Twitter Replaces Fireside Chats?

Tuesday, February 9, 2010

Paul Boutin, a tech columnist for the New York Times wrote an article last May encouraging President Obama to use Twitter more frequently. Boutin felt that a few 140 character notes from the President could serve as abbreviated fireside chats and could give the White House positive PR.

About eight hours later, Epicenter writer Ryan Singel wrote a scathing reply begging Obama to stay off Twitter and focus on more important issues: running the country for instance.

Since this squabble, Obama's Twitter account has logged 548 tweets. The tone of this feed is less formal than that of the official White House Twitter feed which is run unapologetically by his staff. The White House feed has logged 831 tweets. Both of these accounts were created in May 2009.

Obama himself didn't tweet until the recent crisis in Haiti. On January 18, Obama pushed the 'send' button for a tweet written by someone else that was published on another's account.
Our technologically adept nation understands that much of the information we receive is given to us by staff members and personal assistants. We don't expect famous people to take time out of their busy days to fill us in. And, as far as the President is concerned, it is reassuring that he is too concerned with the nation's affairs to worry about projecting his personal image on a social networking site.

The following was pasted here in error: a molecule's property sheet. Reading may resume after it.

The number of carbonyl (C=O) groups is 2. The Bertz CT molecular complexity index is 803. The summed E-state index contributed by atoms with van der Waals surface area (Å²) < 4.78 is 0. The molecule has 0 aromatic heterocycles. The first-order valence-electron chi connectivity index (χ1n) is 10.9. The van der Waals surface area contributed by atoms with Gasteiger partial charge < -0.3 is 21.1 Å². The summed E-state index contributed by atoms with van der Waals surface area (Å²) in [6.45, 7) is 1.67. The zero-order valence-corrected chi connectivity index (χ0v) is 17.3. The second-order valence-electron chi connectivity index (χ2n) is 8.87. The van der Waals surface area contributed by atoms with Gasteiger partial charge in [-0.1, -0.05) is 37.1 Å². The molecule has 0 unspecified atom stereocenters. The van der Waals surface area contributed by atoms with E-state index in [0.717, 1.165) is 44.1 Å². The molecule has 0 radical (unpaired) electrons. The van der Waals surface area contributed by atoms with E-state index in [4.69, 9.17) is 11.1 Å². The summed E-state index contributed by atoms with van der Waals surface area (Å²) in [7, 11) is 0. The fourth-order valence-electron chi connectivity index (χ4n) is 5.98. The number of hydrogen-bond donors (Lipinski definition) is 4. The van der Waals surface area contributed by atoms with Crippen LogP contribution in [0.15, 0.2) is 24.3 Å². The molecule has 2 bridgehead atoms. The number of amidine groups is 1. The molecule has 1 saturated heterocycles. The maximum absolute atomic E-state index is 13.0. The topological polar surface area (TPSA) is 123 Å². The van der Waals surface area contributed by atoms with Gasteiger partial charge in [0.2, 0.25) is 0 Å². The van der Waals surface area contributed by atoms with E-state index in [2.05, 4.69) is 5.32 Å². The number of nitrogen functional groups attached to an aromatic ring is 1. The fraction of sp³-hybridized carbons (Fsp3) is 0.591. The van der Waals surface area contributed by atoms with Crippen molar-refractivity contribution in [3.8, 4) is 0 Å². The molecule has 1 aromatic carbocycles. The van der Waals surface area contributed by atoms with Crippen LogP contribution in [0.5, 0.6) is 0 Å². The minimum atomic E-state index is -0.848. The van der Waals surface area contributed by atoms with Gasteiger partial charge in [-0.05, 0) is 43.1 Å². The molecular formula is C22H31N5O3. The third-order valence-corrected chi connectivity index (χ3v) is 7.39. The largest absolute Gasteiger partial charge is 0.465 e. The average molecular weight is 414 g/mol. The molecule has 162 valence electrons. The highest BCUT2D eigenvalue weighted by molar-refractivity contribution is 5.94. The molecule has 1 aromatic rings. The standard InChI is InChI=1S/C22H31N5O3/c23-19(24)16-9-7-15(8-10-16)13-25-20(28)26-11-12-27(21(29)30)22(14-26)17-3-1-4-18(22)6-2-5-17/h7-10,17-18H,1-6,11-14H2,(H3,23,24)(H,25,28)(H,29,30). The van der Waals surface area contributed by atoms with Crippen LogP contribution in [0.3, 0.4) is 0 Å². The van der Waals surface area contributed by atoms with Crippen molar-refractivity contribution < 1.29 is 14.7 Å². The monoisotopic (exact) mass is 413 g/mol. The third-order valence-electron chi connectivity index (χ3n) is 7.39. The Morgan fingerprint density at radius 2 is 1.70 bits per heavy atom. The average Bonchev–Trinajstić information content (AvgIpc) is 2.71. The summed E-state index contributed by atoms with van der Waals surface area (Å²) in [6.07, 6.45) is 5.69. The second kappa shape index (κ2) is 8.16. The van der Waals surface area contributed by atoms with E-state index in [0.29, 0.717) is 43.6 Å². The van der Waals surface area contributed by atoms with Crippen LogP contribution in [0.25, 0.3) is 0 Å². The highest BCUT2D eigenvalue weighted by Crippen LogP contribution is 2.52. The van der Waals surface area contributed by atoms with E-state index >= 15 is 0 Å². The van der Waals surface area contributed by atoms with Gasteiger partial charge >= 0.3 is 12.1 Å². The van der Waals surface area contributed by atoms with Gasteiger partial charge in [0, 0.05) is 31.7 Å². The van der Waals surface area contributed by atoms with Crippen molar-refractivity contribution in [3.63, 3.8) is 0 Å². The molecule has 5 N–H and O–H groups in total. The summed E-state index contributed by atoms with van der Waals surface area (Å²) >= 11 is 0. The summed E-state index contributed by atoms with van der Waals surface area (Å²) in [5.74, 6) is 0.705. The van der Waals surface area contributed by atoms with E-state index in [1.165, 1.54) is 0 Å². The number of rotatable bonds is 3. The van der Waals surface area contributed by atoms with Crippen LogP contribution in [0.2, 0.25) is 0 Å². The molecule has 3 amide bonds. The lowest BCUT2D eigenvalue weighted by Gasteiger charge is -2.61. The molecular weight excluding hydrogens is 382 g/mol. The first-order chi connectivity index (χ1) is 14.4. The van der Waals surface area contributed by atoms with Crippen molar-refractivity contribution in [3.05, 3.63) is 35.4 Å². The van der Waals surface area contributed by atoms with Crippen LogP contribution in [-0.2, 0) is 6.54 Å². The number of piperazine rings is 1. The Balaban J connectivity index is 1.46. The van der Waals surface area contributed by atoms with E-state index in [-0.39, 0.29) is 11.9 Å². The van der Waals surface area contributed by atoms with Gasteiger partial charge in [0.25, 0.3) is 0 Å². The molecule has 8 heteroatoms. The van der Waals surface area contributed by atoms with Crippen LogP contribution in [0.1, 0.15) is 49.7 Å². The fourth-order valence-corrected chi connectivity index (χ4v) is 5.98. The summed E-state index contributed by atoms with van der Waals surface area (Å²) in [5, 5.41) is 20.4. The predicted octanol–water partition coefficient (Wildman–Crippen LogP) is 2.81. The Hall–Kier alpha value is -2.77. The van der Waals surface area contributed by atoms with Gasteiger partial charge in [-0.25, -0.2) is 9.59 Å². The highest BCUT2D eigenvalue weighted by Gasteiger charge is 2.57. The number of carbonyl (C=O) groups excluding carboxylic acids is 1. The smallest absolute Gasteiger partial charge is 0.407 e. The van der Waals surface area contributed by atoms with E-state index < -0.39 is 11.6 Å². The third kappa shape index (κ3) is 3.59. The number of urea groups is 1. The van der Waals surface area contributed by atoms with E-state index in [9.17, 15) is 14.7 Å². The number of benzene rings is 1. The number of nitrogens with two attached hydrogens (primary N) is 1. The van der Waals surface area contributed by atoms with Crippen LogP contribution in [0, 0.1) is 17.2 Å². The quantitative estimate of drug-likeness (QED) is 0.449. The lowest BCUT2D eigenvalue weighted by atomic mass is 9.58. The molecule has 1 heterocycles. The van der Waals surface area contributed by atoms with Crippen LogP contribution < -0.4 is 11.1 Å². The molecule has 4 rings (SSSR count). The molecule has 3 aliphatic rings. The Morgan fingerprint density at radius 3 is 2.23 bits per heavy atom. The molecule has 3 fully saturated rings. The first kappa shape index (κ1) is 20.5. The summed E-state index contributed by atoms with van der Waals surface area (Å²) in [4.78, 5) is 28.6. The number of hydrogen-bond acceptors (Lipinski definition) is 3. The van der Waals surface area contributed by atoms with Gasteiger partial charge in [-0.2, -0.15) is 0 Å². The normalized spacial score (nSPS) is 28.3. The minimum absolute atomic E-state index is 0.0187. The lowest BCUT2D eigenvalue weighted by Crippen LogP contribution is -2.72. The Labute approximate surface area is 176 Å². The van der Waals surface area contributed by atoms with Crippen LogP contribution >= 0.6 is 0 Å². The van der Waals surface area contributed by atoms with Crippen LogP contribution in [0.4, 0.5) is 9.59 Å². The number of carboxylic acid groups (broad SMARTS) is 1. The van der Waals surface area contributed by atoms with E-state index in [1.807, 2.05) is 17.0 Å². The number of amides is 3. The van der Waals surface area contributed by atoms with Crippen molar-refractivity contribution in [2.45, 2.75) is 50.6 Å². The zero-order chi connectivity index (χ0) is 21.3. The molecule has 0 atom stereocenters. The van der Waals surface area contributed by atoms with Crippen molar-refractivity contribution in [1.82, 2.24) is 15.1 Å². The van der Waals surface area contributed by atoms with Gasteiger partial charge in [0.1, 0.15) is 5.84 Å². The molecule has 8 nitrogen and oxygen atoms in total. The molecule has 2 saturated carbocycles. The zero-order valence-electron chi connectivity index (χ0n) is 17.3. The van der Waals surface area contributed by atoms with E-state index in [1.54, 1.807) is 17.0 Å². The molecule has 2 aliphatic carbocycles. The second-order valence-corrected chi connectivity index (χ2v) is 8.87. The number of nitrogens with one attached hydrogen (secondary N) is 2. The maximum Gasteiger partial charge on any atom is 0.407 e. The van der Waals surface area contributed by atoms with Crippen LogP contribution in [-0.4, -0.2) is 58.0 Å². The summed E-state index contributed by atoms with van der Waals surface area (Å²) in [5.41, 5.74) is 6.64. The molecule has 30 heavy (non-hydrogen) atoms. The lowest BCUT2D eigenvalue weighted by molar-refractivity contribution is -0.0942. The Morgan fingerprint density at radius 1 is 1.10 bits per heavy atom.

It's been a few months shy of a year, but I think both columnists got their wishes granted. The White House and the President have made a greater effort to connect with the people virtually, but the President has not neglected his duties to become more popular.


Brian Barker February 10, 2010 at 12:11 AM  

Google's "Babel Fish" translator will in never solve the language problem. Not only does it discriminate against anyone who cannot afford a mobile phone, but against minority language groups as well.

There are 6,800 languages worldwide, not fifty-two !

Moreover, if I met a native in Borneo, and he said to me in Hakka "I've lost my mobile phone" how would I understand him :) And how many starving Africans can afford a mobile phone !

As English loses its economic power, the answer is not for us to move to Mandarin Chinese, but to Esperanto which puts all speakers on an equal footing.

Have a look at or

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